Most Israelis oppose annexing of West Bank despite lax White House, poll reveals
AHMAD GHARABLI (AFP/File)
Since US president Donald Trump stepped into office last month, Israel has announced more than 6,000 new settlement developments and expansions, a move that most Israelis feel is taking advantage of the new administration’s more lenient stance on the issue, a poll revealed on Tuesday.
Haaretz reported that the poll published by the Israel Democracy Institute found 54.6 percent of Israelis were opposed to the move, while 40.4 percent were in favor.
More specifically, among Jewish Israelis, 50 percent were against exploiting the White House's lax stance on settlement expansion and 77.9 percent of Arab Israelis were opposed.
The new US president has indicated he is far less hostile to settlement expansion than his predecessor Barack Obama, who has long maintained that the construction of Jewish settlements in the West Bank and east Jerusalem is a hindrance on negotiating a peace process.
Only last week did the Trump administration speak out for the first time, stating that the settlements, "may not be helpful" for peace prospects, but also broke with previous administrations by saying they were not an obstacle to peace.
Prior to his inauguration, Trump told Israel to “stay strong” and assured when he took office, “things would be different,” after bluntly criticizing a United Nations Security Council Resolution condemning the building of settlements, whose construction are considered illegal by the international community.
He also discussed potential plans to move the US embassy from Tel Aviv to Jerusalem, a move the Palestinian Authority swiftly condemns.
Tuesday’s “peace index” poll was compiled in January, prior to a vote Sunday that passed legislation legalizing some 4,000 settler homes illegally built on private Palestinian land. However, according to Haaretz the poll showed more than half of Israelis, 57.6 percent, were also opposed to annexation of the West Bank -- 53.4 percent of Jewish Israelis and 78.7 percent of Arab Israelis.
While the bill’s passing sparked several condemnations from across the international community, including the European Union and even US-based Jewish groups, the White House refused to take a position outright.
After the law was finalized, Bezalel Smotrich of the far-right Jewish Home, who was one of the forces behind the legislation, thanked the American people for electing Donald Trump as president, "without whom the law would have probably not passed".
US press secretary Sean Spicer said in a statement Tuesday, that Trump would refrain from making a comment until his meeting with Israeli Prime Minister Benjamin Netanyahu next week.
“Prime Minister Netanyahu will be here on the 15th. I think that will be obviously a topic of discussion right now. I don't want to get ahead of that,” Spicer said in the Tuesday briefing.
Netanyahu’s government responded to the outpouring of criticism in a statement that defended the legislation.
The Prime Minister’s office stated that most of the settlements in question had been constructed decades ago, and that the new law would transfer the rights to the land over to the state until an agreement is reached, reported Ynet.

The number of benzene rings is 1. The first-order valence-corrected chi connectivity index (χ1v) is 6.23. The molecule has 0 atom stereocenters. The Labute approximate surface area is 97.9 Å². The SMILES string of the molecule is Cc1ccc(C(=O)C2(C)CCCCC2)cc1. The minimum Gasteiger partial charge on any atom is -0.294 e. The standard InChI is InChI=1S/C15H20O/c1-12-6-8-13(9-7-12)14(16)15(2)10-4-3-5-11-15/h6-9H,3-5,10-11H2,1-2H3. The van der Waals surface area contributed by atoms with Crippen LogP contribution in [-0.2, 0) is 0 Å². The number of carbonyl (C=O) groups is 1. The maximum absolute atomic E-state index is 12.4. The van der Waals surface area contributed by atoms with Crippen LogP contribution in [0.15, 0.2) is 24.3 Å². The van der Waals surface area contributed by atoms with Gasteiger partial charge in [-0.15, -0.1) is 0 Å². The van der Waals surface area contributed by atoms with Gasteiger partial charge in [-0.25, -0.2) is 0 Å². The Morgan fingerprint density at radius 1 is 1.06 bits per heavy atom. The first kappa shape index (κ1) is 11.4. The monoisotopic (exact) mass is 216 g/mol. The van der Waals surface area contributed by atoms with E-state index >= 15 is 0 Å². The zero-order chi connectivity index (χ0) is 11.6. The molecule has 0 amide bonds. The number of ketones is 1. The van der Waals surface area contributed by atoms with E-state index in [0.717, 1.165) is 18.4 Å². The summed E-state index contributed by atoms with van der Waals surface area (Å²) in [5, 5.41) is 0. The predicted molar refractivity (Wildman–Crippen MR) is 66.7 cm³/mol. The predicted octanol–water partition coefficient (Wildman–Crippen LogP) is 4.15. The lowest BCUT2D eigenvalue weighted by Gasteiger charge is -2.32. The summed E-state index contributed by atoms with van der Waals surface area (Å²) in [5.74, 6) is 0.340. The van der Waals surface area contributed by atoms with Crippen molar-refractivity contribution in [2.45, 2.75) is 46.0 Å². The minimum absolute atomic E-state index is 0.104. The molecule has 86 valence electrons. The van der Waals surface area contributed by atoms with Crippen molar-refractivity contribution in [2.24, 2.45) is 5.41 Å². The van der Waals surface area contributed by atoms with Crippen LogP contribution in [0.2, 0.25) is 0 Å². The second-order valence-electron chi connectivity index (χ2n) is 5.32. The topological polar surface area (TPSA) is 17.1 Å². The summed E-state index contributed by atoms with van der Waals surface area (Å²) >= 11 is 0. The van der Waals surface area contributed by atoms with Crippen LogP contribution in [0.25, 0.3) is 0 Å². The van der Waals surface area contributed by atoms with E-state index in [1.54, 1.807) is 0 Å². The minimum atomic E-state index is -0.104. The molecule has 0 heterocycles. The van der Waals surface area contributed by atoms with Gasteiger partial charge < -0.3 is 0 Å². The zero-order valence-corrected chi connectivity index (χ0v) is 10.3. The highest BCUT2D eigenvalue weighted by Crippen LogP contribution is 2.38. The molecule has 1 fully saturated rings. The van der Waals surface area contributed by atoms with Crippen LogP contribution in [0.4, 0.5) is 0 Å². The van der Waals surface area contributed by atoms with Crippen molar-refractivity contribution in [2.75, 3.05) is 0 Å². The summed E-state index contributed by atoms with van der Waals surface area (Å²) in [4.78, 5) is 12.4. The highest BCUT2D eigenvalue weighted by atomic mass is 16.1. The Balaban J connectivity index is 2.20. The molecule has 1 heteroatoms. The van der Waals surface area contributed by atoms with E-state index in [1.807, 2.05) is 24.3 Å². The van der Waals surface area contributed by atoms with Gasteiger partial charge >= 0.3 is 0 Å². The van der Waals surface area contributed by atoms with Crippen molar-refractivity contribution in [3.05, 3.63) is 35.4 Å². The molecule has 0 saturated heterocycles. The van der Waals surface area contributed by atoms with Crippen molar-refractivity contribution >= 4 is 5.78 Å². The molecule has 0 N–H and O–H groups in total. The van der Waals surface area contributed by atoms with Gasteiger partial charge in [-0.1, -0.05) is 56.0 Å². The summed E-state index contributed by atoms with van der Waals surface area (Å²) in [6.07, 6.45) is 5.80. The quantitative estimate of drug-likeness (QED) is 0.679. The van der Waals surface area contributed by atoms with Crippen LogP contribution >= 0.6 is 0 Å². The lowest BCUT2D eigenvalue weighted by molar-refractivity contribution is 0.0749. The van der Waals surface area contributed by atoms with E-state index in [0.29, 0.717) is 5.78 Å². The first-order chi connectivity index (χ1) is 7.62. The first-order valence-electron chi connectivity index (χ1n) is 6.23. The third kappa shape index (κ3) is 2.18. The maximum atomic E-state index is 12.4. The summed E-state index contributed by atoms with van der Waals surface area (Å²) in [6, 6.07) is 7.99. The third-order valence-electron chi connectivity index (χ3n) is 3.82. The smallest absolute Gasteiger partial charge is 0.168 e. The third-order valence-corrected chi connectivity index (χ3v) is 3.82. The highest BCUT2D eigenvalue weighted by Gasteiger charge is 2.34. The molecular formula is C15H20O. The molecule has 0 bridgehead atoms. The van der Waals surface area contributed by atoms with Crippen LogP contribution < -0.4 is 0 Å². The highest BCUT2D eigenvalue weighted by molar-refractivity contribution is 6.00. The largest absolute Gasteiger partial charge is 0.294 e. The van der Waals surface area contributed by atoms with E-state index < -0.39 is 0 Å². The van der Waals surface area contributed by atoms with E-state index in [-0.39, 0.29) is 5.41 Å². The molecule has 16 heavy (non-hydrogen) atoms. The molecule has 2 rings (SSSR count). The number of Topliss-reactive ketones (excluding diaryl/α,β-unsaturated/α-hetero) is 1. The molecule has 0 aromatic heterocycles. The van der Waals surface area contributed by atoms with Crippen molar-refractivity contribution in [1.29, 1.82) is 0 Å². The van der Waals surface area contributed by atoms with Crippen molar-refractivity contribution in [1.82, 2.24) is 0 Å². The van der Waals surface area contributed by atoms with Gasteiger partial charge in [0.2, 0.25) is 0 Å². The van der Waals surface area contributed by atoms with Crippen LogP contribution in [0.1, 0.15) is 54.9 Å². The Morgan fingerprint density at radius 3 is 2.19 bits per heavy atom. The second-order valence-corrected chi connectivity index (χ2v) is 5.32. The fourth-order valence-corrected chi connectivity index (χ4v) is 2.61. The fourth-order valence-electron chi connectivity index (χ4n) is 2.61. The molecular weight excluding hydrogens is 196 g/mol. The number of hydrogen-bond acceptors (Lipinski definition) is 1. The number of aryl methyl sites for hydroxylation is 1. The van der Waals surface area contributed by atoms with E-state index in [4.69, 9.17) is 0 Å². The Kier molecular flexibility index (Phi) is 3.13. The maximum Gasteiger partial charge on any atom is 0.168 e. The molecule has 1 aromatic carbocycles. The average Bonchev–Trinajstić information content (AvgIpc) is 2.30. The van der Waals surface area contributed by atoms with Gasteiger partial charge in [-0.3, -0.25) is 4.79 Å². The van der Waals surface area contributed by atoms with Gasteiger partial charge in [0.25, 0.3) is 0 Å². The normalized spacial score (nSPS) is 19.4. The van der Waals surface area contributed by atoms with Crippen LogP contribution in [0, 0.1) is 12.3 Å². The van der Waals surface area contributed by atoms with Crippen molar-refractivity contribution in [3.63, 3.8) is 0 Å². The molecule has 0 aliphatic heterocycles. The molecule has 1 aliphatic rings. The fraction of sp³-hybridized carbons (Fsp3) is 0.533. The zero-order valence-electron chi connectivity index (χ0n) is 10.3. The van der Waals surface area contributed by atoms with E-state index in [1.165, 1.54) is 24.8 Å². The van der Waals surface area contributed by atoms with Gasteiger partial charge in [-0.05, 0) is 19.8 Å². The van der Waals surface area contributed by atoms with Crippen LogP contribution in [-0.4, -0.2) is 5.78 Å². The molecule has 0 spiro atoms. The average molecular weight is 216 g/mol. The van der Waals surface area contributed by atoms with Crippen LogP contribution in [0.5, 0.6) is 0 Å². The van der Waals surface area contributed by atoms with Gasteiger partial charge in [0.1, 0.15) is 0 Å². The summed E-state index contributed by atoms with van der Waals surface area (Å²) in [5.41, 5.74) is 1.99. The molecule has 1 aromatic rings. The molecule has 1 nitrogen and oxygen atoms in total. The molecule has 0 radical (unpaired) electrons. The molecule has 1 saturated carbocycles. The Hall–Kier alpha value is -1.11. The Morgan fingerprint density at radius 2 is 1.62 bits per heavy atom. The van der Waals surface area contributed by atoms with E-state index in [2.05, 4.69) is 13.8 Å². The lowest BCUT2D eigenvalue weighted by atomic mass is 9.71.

"This is a very balanced solution for landowners as well as for families facing the risk of evacuation and losing the home they have been living in for decades," the PMO asserted in the statement.
"The aim of this law is to minimize the need to destroy houses built many years ago. It is important to stress that the law will only apply to a limited number of existing cases and is in no way a license to expropriate land," it added.
Sunday’s legislation was directly inspired by the lengthy saga in Amona, a central West Bank outpost, where its few hundred residents were evicted after the Supreme Court ruled their homes were built on private Palestinian land.
The evacuation at the beginning of the month took over 24 hours as some 1,500 residents and activists gathered in Amona to protest.
Over 60 police officers were wounded throughout the eviction operation
The international community considers all Jewish settlements to be illegal, but Israel distinguishes between those it sanctions and those it does not, dubbed outposts.
"Israel is a law abiding country," the PMO stated. "The State of Israel ascribes a great deal of importance to respecting the court's decisions, and it will enforce the law among all sectors of the population, as has been proven by the painful evacuation of Amona."
Prior to the vote, opposition chief and Labour leader Isaac Herzog lashed out against the "despicable law" that he said would undermine the country's Jewish majority.
"The vote tonight isn't for or against the settlers, rather Israel's interests," Herzog said.
The law would "annex millions of Palestinians into Israel", he warned, and expose Israeli soldiers and politicians to lawsuits at international criminal courts.
According to Haaretz, when the “Peace Index” poll surveyed the representative sample of 600 Israelis asking what West Bank Palestinians should receive in the case that Israel ultimately annexed the area, less than a third, 30.7 percent, were in favor of granting Palestinians full Israeli citizenship in such an event.
However, 62.9 percent were in favor of restarting the peace process with the Palestinians, but 70.2 percent were doubtful that any talks would lead to any fruitful results, said Haaretz.
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